7  Hagia Sophia is one of the greatest surviving examples of Byzantine architecture.Its interior is decorated with mosaics and marble pillars and coverings of great artistic value. The temple itself was so richly and artistically decorated that Justinian proclaimed, "Solomon, I have outdone thee. Justinian himself had overseen the completion of the greatest cathedral ever built up to that time, and it was to remain the largest cathedral for 1,000 years up until the completion of the cathedral in Seville in Spain ARCHITECTURE

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9  The dome of Hagia Sophia has spurred particular interest for many art historians, architects and engineers because of the innovative way the original architects envisioned it. The cupola is carried on four spherical triangular pendentives, an element which was first fully realized in this building. The pendentives implement the transition from the circular base of the dome to the rectangular base below, restraining the lateral forces of the dome and allow its weight to flow downwards. They were reinforced with buttresses during Byzantine and later during Ottoman times, under the guidance of the architect Sinan. The weight of the dome remained a problem for most of the building's existence. The original cupola collapsed entirely after the quake of 558; in 563 a new dome was built by Isidore the younger, a nephew of Isidore of Miletus. Unlike the original, this included 40 ribs and was slightly taller, in order to lower the lateral forces on the church walls. Larger section of the second dome collapsed as well, in two episodes, so that today only two sections of the present dome, in the north and south side, still date from the 562 reconstruction. Of the whole dome's 40 ribs, the surviving north section contains 8 ribs, while the south section includes 6 ribs. DOME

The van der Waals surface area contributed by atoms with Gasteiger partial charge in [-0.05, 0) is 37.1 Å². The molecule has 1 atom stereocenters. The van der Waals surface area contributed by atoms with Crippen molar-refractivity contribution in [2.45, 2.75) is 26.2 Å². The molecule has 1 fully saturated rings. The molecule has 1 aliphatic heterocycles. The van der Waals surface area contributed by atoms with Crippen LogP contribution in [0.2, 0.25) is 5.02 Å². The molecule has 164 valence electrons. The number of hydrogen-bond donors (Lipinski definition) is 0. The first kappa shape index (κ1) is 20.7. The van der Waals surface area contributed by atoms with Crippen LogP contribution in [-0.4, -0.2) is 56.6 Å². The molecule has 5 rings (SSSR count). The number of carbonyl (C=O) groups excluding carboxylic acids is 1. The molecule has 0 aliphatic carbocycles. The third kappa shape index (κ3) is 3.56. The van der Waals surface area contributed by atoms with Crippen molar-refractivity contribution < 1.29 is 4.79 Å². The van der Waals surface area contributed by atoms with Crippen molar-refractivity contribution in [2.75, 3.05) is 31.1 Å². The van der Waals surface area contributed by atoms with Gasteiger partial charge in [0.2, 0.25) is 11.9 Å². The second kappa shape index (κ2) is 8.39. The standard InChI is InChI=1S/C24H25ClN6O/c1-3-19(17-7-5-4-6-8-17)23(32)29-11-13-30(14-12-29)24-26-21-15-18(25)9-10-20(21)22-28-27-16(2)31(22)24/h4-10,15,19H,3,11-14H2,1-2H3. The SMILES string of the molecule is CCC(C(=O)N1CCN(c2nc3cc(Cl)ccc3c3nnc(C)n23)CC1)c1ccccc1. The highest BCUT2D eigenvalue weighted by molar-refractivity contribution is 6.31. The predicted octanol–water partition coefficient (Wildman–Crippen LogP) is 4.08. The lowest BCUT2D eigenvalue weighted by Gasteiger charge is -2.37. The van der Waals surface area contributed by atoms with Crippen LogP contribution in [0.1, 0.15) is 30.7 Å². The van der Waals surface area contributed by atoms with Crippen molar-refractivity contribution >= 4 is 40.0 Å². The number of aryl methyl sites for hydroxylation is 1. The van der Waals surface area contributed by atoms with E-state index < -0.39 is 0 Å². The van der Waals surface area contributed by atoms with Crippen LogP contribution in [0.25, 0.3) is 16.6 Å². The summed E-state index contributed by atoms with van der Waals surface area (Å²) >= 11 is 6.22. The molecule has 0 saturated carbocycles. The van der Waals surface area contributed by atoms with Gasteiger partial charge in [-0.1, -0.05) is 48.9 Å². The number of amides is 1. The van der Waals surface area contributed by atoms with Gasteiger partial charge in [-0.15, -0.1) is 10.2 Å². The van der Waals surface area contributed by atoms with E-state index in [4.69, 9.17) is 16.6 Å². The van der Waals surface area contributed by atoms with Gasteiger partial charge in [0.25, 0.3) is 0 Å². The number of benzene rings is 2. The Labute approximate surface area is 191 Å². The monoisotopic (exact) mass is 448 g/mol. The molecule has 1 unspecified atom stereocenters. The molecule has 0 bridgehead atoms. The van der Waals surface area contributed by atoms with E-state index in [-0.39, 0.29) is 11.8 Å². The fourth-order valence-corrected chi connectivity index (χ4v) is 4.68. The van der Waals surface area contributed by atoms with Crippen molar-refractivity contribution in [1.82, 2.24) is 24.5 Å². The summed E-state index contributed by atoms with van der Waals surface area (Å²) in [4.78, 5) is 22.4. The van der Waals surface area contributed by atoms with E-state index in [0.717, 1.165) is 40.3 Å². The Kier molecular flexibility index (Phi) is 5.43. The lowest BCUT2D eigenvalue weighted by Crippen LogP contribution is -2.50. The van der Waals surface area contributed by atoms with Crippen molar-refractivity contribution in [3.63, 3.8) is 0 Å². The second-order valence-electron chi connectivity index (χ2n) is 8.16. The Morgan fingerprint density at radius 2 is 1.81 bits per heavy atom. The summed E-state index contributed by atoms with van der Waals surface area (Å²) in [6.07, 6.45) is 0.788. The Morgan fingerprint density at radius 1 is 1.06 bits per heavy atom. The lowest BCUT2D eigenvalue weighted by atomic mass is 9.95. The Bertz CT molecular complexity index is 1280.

10  One of the minarets (at southwest) was built from red brick while the other three were built from white limestone and sand stone; of which the slender one at northeast was erected by Sultan Bayezid II while the two larger minarets at west were erected by Sultan Selim II and designed by the famous Ottoman architect Mimar Sinan. MINARETS

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12  The Imperial Gate was the main entrance between the exo- and esonarthex. It was reserved only for the emperor. The Byzantine mosaic above the portal depicts Christ and an unnamed Emperor.  A long ramp from the northern part of the outer narthex leads up to the upper gallery. NARTHEX AND PORTALS

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14  The upper gallery is laid out in a horseshoe shape that encloses the nave until the apse. Several mosaics are preserved in the upper gallery, an area traditionally reserved for the empress and her court. The best-preserved mosaics are located in the southern part of the gallery.  The upper gallery contains runic graffiti presumed to be from the Varangian Guard. UPPER GALLERY

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16  The Marble Door inside the Hagia Sophia is located in the southern upper enclosure, or gallery. It was used by the participants in synods, they entered and left the meeting chamber through this door. MARBLE DOOR

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18  At the northwest of the building there is a column with a hole in the middle covered by bronze plates. This column goes by different names; the perspiring column, the wishing column, the sweating column or the crying column. The column is said to be damp when touched and have supernatural powers. WISHING COLUMN